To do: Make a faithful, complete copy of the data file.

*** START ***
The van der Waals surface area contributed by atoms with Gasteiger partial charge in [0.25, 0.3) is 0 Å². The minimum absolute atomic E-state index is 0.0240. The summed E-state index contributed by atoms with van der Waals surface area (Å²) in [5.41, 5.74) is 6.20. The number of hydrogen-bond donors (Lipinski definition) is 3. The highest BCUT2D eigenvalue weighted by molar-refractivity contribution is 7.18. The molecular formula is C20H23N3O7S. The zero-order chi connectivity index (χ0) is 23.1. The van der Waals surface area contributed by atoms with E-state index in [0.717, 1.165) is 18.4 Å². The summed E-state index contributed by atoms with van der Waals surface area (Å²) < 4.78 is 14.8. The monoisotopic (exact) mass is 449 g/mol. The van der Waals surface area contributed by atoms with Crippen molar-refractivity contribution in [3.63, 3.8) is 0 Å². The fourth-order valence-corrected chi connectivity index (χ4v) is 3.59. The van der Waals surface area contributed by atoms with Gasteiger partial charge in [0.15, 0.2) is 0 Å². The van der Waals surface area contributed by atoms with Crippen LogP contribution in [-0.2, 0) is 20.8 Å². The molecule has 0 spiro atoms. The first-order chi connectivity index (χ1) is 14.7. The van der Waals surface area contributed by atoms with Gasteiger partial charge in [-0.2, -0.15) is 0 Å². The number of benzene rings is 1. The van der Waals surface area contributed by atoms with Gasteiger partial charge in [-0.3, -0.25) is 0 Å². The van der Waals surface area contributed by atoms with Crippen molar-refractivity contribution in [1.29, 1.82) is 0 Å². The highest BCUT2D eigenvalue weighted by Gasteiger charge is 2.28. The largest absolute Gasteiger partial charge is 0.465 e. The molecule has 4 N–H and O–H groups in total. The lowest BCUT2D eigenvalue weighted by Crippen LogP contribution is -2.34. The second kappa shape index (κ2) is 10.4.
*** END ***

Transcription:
The van der Waals surface area contributed by atoms with Gasteiger partial charge in [0.25, 0.3) is 0 Å². The minimum absolute atomic E-state index is 0.0240. The summed E-state index contributed by atoms with van der Waals surface area (Å²) in [5.41, 5.74) is 6.20. The number of hydrogen-bond donors (Lipinski definition) is 3. The highest BCUT2D eigenvalue weighted by molar-refractivity contribution is 7.18. The molecular formula is C20H23N3O7S. The zero-order chi connectivity index (χ0) is 23.1. The van der Waals surface area contributed by atoms with E-state index in [0.717, 1.165) is 18.4 Å². The summed E-state index contributed by atoms with van der Waals surface area (Å²) < 4.78 is 14.8. The monoisotopic (exact) mass is 449 g/mol. The van der Waals surface area contributed by atoms with Crippen molar-refractivity contribution in [3.63, 3.8) is 0 Å². The fourth-order valence-corrected chi connectivity index (χ4v) is 3.59. The van der Waals surface area contributed by atoms with Gasteiger partial charge in [0.15, 0.2) is 0 Å². The van der Waals surface area contributed by atoms with Crippen LogP contribution in [-0.2, 0) is 20.8 Å². The molecule has 0 spiro atoms. The first-order chi connectivity index (χ1) is 14.7. The van der Waals surface area contributed by atoms with Gasteiger partial charge in [-0.2, -0.15) is 0 Å². The number of benzene rings is 1. The van der Waals surface area contributed by atoms with Gasteiger partial charge in [-0.3, -0.25) is 0 Å². The van der Waals surface area contributed by atoms with Crippen molar-refractivity contribution in [1.29, 1.82) is 0 Å². The highest BCUT2D eigenvalue weighted by Gasteiger charge is 2.28. The largest absolute Gasteiger partial charge is 0.465 e. The molecule has 4 N–H and O–H groups in total. The lowest BCUT2D eigenvalue weighted by Crippen LogP contribution is -2.34. The second kappa shape index (κ2) is 10.4.